CINCINNATI — There are plenty of snakebitten franchises in the NFL. The Eagles, Bills, Browns and Cardinals all have long histories of either mitigated success or blatant futility.
And then there’s the Cincinnati Bengals.
This franchise just can’t seem to catch a break. For the first half of the season, Southwest Ohio was home to one of the best teams in football. The defense was stout (currently the league’s 2nd best scoring defense), the ground game was solid, and Andy Dalton finally put it all together and was a legitimate MVP candidate for an 8-0 team.
Since then, the Bengals have dropped three of their five games and now face life without the league’s third-rated passer (106.2). As I mentioned in this week’s NFL recap, Dalton had a massive brain fart in a first half drive Sunday that began with a mindbogglingly idiotic shovel pass and ended with a fractured thumb on a misguided attempt at a tackle. At best, he’ll miss the next two weeks but the likelihood is that we’ve seen the last of the Red Rifle this season.
This is a potentially fatal blow to a team with legit title hopes. New England remains the favorite in the AFC (especially now that Tom Brady again has Rob Gronkowski to throw to), but Denver doesn’t have the stability at quarterback to really challenge Cincinnati in a game that matters (which we’ll see when these two teams meet in the final Monday Nighter of the season). Bengals backup QB AJ McCarron isn’t likely to pull a Kurt Warner considering he’s only thrown 36 passes in his career — 32 of which came Sunday.
I’m no card carrying member of Who Dey Nation (in fact, this team consistently frustrates me every year), but I was rooting for the Bengals to make a deep playoff run. Considering the rebuilding effort he was originally tasked with, coach Marvin Lewis has done an overall good job: Their postseason berths (6) double the number of losing seasons (3) in his 13 seasons in Cincinnati. However, improving his Schottenheimer-esque 0-6 career postseason record was a must entering this season — and now, perhaps his best shot at finally getting over the hump has taken a huge hit.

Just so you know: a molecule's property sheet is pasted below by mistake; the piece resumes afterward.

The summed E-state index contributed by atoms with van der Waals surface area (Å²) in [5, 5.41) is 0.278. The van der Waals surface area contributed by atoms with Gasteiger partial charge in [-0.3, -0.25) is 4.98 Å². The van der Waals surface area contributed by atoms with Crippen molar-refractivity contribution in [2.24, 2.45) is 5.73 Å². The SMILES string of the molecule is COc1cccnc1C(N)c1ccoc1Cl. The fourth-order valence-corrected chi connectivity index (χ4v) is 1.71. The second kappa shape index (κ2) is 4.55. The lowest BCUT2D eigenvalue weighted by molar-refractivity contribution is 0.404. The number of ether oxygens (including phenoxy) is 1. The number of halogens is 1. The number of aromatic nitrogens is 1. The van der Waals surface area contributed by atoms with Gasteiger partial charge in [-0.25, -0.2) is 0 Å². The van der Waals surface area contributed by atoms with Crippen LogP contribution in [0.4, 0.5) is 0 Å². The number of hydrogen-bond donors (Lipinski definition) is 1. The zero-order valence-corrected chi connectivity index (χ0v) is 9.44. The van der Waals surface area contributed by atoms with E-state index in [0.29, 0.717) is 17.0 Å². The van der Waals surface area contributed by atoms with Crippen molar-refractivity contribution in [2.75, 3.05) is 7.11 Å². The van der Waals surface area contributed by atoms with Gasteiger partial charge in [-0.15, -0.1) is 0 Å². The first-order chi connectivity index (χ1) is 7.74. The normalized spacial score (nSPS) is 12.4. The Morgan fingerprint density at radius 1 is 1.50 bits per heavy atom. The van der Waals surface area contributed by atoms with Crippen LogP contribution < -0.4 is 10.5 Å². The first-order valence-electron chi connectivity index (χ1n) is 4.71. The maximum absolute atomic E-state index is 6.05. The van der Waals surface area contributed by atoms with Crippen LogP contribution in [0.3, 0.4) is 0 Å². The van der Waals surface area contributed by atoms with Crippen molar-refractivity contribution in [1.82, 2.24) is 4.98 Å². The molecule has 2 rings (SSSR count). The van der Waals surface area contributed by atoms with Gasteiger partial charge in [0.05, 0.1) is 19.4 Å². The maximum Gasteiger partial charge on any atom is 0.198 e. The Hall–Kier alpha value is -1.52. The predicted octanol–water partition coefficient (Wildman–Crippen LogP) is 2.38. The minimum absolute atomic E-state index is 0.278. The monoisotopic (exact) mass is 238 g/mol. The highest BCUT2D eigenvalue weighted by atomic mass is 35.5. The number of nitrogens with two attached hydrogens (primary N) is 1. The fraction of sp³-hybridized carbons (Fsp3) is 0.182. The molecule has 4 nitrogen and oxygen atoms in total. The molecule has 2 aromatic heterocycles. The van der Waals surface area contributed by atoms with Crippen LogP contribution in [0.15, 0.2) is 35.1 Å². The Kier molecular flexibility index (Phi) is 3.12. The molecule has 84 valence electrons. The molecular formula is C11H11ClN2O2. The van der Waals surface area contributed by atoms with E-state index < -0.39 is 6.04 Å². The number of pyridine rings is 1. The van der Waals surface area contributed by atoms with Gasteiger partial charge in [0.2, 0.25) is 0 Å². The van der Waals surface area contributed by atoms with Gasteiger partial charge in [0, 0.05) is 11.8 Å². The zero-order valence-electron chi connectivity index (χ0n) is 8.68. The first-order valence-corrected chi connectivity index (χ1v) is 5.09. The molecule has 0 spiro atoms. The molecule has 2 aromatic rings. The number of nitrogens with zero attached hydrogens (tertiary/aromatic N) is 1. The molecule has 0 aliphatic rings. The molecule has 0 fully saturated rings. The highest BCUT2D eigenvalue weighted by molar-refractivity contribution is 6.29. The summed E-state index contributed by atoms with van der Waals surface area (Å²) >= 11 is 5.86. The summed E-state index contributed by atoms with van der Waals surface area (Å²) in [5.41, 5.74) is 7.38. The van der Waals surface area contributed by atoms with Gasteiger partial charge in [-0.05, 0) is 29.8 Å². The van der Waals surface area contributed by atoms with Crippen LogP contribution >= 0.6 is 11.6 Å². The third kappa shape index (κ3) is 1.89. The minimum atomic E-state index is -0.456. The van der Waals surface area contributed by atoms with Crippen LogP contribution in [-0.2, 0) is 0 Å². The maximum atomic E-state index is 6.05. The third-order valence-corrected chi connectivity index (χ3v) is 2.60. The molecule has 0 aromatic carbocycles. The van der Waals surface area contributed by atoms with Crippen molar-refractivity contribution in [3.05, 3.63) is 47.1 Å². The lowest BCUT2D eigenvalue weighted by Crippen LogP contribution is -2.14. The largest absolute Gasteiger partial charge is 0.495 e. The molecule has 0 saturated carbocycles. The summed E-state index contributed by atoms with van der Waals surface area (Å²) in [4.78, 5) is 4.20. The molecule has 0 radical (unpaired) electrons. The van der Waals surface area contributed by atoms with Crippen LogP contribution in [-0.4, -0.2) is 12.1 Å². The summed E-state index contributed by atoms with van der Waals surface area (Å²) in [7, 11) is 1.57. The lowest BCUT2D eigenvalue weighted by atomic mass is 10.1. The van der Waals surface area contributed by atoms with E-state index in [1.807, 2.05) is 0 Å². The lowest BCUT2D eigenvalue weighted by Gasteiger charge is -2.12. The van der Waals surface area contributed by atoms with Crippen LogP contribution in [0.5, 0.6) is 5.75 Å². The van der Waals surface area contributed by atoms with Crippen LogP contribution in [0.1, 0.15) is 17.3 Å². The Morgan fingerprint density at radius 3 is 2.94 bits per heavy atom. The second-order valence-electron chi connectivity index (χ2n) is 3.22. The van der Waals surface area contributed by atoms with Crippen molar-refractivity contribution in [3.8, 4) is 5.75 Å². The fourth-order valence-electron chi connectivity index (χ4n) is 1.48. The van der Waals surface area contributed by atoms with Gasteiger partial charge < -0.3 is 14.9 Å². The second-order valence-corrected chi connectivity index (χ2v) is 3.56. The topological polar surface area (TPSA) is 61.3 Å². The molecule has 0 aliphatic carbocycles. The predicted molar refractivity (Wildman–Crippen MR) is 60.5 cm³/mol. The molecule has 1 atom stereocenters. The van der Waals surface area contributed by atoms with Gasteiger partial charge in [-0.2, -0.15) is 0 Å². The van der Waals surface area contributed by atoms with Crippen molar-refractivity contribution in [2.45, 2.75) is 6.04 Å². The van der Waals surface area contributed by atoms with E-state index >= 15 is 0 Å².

Even with the loss to Pittsburgh, Cincy is 10-3 and two games in front of the Steelers in the AFC North with only three left to play. Unfortunately, it looks like the Bengals will win the division and grab either the 2 or 3 seed in the conference.
You read that right. Unfortunately.
Given the circumstances, Cincinnati might be best served by entering the playoffs as an 11-5 wild card. That would likely earn them the 5-seed, which would send them on the road to face whichever lousy team accidentally wins the AFC South. Playing at Indianapolis, Houston or Jacksonville is not only a more winnable game than hosting a hot wild card team like Pittsburgh or Kansas City, but it would be their best hope at simply winning a playoff game to silence their critics and get some much-needed momentum for a divisional round matchup in either New England or Denver.
Of course, nailing down the 2-seed in the AFC would also prove beneficial. That would give Cincy a home playoff game (which I don’t think matters since they haven’t won one since 1990 and two of this season’s three losses were at home), a first-round bye and an extra week for Dalton’s thumb to heal. But if the Bengals are good enough to clinch the 2-seed with McCarron under center, it stands to reason that Dalton shaking off a month of rust for an idle team may not necessarily be a better option at the time.
This much we’ve seen from coaches that have struggled to find postseason success: You’re better off as the hunter than the hunted. Tony Dungy, Bill Cowher and Tom Coughlin all won Super Bowls as wild cards and often disappointed as favorites. Perhaps backing into the postseason as an afterthought is exactly what Lewis needs to get the monkey off his back.
Unfortunately for long-suffering Bengals fans, they’ll probably win their division but slide to the 3-seed in the conference — which would likely mean a rematch with the rival Steelers (maybe the league should immediately start lining up some added security for that blood feud) or a tough matchup with either the Jets or the Chiefs. At full strength those are tough games; playing either a rusty Dalton or a “meh” McCarron is a disadvantage that could prove insurmountable.
So December in Cincinnati will likely end with the rather familiar consolation: “At least we’re not Cleveland.” Or some other, more colorful version of it.
Now here’s a nice, colorful version of the Week 14 NFL Recap.